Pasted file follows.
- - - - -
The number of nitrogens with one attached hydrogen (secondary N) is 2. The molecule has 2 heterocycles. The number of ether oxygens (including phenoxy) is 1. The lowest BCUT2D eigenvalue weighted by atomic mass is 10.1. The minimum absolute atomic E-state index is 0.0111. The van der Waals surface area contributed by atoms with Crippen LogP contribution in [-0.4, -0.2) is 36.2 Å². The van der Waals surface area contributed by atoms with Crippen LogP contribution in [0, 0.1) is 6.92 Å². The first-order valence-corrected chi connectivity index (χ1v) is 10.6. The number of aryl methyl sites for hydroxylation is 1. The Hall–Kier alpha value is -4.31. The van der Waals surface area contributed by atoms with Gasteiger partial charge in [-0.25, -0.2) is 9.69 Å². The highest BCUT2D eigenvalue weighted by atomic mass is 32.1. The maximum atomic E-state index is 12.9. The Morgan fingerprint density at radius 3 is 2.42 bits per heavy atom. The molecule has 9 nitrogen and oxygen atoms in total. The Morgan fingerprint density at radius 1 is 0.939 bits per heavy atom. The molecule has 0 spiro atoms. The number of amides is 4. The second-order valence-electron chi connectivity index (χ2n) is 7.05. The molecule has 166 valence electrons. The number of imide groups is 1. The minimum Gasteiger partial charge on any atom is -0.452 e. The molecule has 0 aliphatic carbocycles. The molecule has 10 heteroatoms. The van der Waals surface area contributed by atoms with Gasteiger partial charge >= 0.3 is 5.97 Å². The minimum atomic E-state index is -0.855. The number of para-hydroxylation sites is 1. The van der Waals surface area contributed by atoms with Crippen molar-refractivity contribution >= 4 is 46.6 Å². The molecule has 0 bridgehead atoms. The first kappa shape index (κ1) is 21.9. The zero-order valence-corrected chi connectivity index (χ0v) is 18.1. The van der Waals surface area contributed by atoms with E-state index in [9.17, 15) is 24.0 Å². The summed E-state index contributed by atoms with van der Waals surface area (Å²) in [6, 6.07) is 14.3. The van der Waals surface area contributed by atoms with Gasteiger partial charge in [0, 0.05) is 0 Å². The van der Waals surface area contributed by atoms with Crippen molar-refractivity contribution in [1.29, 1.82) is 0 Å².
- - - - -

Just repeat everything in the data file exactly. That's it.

The number of nitrogens with one attached hydrogen (secondary N) is 2. The molecule has 2 heterocycles. The number of ether oxygens (including phenoxy) is 1. The lowest BCUT2D eigenvalue weighted by atomic mass is 10.1. The minimum absolute atomic E-state index is 0.0111. The van der Waals surface area contributed by atoms with Crippen LogP contribution in [-0.4, -0.2) is 36.2 Å². The van der Waals surface area contributed by atoms with Crippen LogP contribution in [0, 0.1) is 6.92 Å². The first-order valence-corrected chi connectivity index (χ1v) is 10.6. The number of aryl methyl sites for hydroxylation is 1. The Hall–Kier alpha value is -4.31. The van der Waals surface area contributed by atoms with Gasteiger partial charge in [-0.25, -0.2) is 9.69 Å². The highest BCUT2D eigenvalue weighted by atomic mass is 32.1. The maximum atomic E-state index is 12.9. The Morgan fingerprint density at radius 3 is 2.42 bits per heavy atom. The molecule has 9 nitrogen and oxygen atoms in total. The Morgan fingerprint density at radius 1 is 0.939 bits per heavy atom. The molecule has 0 spiro atoms. The number of amides is 4. The second-order valence-electron chi connectivity index (χ2n) is 7.05. The molecule has 166 valence electrons. The number of imide groups is 1. The minimum Gasteiger partial charge on any atom is -0.452 e. The molecule has 0 aliphatic carbocycles. The molecule has 10 heteroatoms. The van der Waals surface area contributed by atoms with Gasteiger partial charge >= 0.3 is 5.97 Å². The minimum atomic E-state index is -0.855. The number of para-hydroxylation sites is 1. The van der Waals surface area contributed by atoms with Crippen molar-refractivity contribution >= 4 is 46.6 Å². The molecule has 0 bridgehead atoms. The first kappa shape index (κ1) is 21.9. The zero-order valence-corrected chi connectivity index (χ0v) is 18.1. The van der Waals surface area contributed by atoms with E-state index in [9.17, 15) is 24.0 Å². The summed E-state index contributed by atoms with van der Waals surface area (Å²) in [6, 6.07) is 14.3. The van der Waals surface area contributed by atoms with Gasteiger partial charge in [0, 0.05) is 0 Å². The van der Waals surface area contributed by atoms with Crippen molar-refractivity contribution in [1.29, 1.82) is 0 Å².